A band of adolescent music-lovers, swing dancers and snappy dressers– not exactly the type you’d expect to take on the Nazi Hitler Youth. But in pre-WWII Germany, the Nazi regimentation of society inadvertantly gave rise to massive teenage street gangs who beat up the Hitler Youth, tagged anti-Nazi graffiti at train stations– and listened to jazz.
Aged 12 to 17, these non-conforming youths were usually referred to as Edelweiss Pirates by the Gestapo, an anti-authoritarian subculture of kids rebelling against the system– in this case, the Nazi regime.
When membership of the Hitler Youth became mandatory in 1936, thousands of youths, particularly from Cologne and of working class families, wanted no part in it. The strict paramilitary and gender segregated organisation didn’t exactly fit in with their teenage lifestyle of hanging out on street corners, listening to jazz and swing music and flirting with the opposite sex.
Jazz music was considered “degenerate music” by Nazi ideology, because it was often performed by black and Jewish musicians and promoted free love.
Unauthorized “off-grid” travel away from Nazi eyes was also strictly illegal at the time in Germany– so they did just that, organising secret camping trips away in the mountains, hiding out in forests where they could listen to banned music, sing songs, hang out with the opposite sex and generally break the rules while enjoying a free life without alarms and air raids.
In the city of Essen, another gang adopted the name Farhtenstenze, “The Traveling Dudes”. One subgroup called the Navajos from Cologne, wrote a song that went like this:
Hitler’s dictates make us small,
we’re yet bound in chains.
But one day we’ll again walk tall,
no chain can us restrain.
For hard are our fists,
Yes! And knives at our wrists,
for youth to be free,
Navajos lay siege.
There were also the “Swing Kids”, a group of high school upper class students who admired the British and American way of life. They danced in private quarters, clubs, rented halls, accessorising their looks with British and American flair. Boys wore Union Jack pins on their jackets, and girls work short skirts, lipstick and kept their hair long instead of in German-style braids. But when the Nazi party came into power, their pastime became a political statement.
So while the Edelweiss Pirates wanted to rebel, the Traveling Dudes wanted adventure and the Swing Kids just wanted to dance, they all shared the common aim to avoid complete subordination to the Hitler Youth and establish their own youth identity. A file compiled by the Gestapo is said to have contained more than 3,000 names already by the end of the 1930’s in Cologne alone. In terms of numbers, that would mean these youths represented a much larger resistance potential than any other opposition group in Germany made up by adults.
They became bolder in numbers, tagging public walls with anti-Nazi slogans like “Down With Hitler!” and “Medals for Murder!”. Throwing bricks through windows and sabotaging cars of Nazi officials escalated to raiding military bases, derailing trains and even planning to blow up the Gestapo HQ in Cologne.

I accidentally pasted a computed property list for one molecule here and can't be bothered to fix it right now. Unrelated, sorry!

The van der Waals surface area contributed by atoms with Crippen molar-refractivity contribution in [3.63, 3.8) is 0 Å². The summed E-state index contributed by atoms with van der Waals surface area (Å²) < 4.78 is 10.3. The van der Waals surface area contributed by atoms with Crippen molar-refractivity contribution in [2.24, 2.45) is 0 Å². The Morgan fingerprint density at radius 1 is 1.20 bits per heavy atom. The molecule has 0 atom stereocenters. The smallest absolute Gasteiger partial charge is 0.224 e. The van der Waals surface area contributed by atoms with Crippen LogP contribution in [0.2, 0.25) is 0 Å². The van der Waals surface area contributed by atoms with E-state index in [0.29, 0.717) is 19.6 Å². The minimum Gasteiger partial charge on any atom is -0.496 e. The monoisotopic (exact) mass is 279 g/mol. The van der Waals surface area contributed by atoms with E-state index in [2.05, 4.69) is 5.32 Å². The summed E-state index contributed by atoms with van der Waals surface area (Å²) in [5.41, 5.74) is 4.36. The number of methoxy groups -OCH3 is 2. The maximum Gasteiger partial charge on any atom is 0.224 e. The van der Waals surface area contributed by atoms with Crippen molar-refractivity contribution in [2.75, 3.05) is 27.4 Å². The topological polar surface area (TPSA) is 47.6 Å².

They sound like they were resistance fighters, but the majority of Edelweiss Pirates did not see themselves as such, and were merely fighting to claim a bit of self-determination and freedom.
Of course both the Hitler Youth and Gestapo went after them. At first it was just the patrols of Hitler Youth that would often raid camping trips or secret dances. In turn, the pirates ambushed their patrols and took great pride in beating them up. One of their slogans was “Eternal War on the Hitler Youth”.
But the persecution of these groups– kids– became increasingly violent when the Gestapo got involved. One of the leaders of the Navajos, Jean Julich was tortured for four months. He was 15. Another 16 year-old ringleader was executed by hanging in public. It goes without saying that he had no trial.
But after WWII ended, and the Soviets moved in, the anti-authoritarian youth groups, now older and hardened by war, found no peace. If they hadn’t allowed the Nazis to tell them what to do, they certainly weren’t going to let the Russians.
They clashed with the new order in the Soviet zones where they would be thrown in prison for a 25 year sentence if caught by the Communists. The pirates had always turned their back on politics or any environment where politics took centre stage. This forced them into the role of social outcasts and out of the history books where their story should have been told. Until 2005, they were still considered a criminal organisation. It wasn’t until recently that these kids, who took on Hitler and the most evil regime to rise in modern history, were officially recognised as resistance fighters– even though they would probably have preferred the title, “Rebel Knights of Badassery”– or something along those lines.
P.S. If you’re a movie recommendation, there’s a great movie about this called Swing Kids (click to see the trailer).
And lastly, if you’re wondering whether these dancing pirates ever got their groove back, here’s a video I found of rock’n’roll dancing filmed in Germany in 1956…
Images via Museen Koeln.